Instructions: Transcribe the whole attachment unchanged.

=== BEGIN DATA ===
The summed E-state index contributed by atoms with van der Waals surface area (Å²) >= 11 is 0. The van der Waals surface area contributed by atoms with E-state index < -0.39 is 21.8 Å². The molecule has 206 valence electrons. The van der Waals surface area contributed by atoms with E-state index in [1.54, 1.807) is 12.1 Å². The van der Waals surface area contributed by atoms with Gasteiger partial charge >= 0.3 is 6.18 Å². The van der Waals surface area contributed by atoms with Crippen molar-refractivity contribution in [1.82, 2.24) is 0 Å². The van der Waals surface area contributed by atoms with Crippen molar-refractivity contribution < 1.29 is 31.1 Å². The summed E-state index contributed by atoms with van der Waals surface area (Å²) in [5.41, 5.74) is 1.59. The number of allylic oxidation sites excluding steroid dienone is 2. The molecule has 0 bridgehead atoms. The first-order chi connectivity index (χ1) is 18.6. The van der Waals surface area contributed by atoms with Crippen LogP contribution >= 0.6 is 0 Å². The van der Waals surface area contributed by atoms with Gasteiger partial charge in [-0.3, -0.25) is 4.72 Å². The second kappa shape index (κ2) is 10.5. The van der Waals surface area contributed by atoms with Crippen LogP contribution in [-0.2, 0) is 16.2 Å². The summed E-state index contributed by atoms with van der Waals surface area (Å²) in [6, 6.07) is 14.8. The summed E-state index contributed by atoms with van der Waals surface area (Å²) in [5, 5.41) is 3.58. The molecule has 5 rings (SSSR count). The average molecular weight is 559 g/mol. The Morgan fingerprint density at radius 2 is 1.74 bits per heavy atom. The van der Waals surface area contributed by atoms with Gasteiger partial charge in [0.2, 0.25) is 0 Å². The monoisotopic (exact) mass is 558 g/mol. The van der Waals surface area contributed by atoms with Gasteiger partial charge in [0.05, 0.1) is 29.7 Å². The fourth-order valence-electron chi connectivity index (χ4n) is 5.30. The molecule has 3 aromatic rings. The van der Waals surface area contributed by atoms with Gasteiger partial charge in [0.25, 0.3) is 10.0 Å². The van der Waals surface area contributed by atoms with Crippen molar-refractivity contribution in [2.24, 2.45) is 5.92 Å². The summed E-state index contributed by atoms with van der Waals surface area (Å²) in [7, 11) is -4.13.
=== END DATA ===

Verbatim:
The summed E-state index contributed by atoms with van der Waals surface area (Å²) >= 11 is 0. The van der Waals surface area contributed by atoms with E-state index < -0.39 is 21.8 Å². The molecule has 206 valence electrons. The van der Waals surface area contributed by atoms with E-state index in [1.54, 1.807) is 12.1 Å². The van der Waals surface area contributed by atoms with Gasteiger partial charge >= 0.3 is 6.18 Å². The van der Waals surface area contributed by atoms with Crippen molar-refractivity contribution in [1.82, 2.24) is 0 Å². The van der Waals surface area contributed by atoms with Crippen molar-refractivity contribution < 1.29 is 31.1 Å². The summed E-state index contributed by atoms with van der Waals surface area (Å²) in [5.41, 5.74) is 1.59. The number of allylic oxidation sites excluding steroid dienone is 2. The molecule has 0 bridgehead atoms. The first-order chi connectivity index (χ1) is 18.6. The van der Waals surface area contributed by atoms with Crippen LogP contribution >= 0.6 is 0 Å². The van der Waals surface area contributed by atoms with Gasteiger partial charge in [-0.3, -0.25) is 4.72 Å². The second kappa shape index (κ2) is 10.5. The van der Waals surface area contributed by atoms with Crippen LogP contribution in [-0.2, 0) is 16.2 Å². The summed E-state index contributed by atoms with van der Waals surface area (Å²) in [6, 6.07) is 14.8. The summed E-state index contributed by atoms with van der Waals surface area (Å²) in [5, 5.41) is 3.58. The molecule has 5 rings (SSSR count). The average molecular weight is 559 g/mol. The Morgan fingerprint density at radius 2 is 1.74 bits per heavy atom. The van der Waals surface area contributed by atoms with Gasteiger partial charge in [0.2, 0.25) is 0 Å². The monoisotopic (exact) mass is 558 g/mol. The van der Waals surface area contributed by atoms with Gasteiger partial charge in [0.05, 0.1) is 29.7 Å². The fourth-order valence-electron chi connectivity index (χ4n) is 5.30. The molecule has 3 aromatic rings. The van der Waals surface area contributed by atoms with Gasteiger partial charge in [0.25, 0.3) is 10.0 Å². The van der Waals surface area contributed by atoms with Crippen molar-refractivity contribution in [2.24, 2.45) is 5.92 Å². The summed E-state index contributed by atoms with van der Waals surface area (Å²) in [7, 11) is -4.13.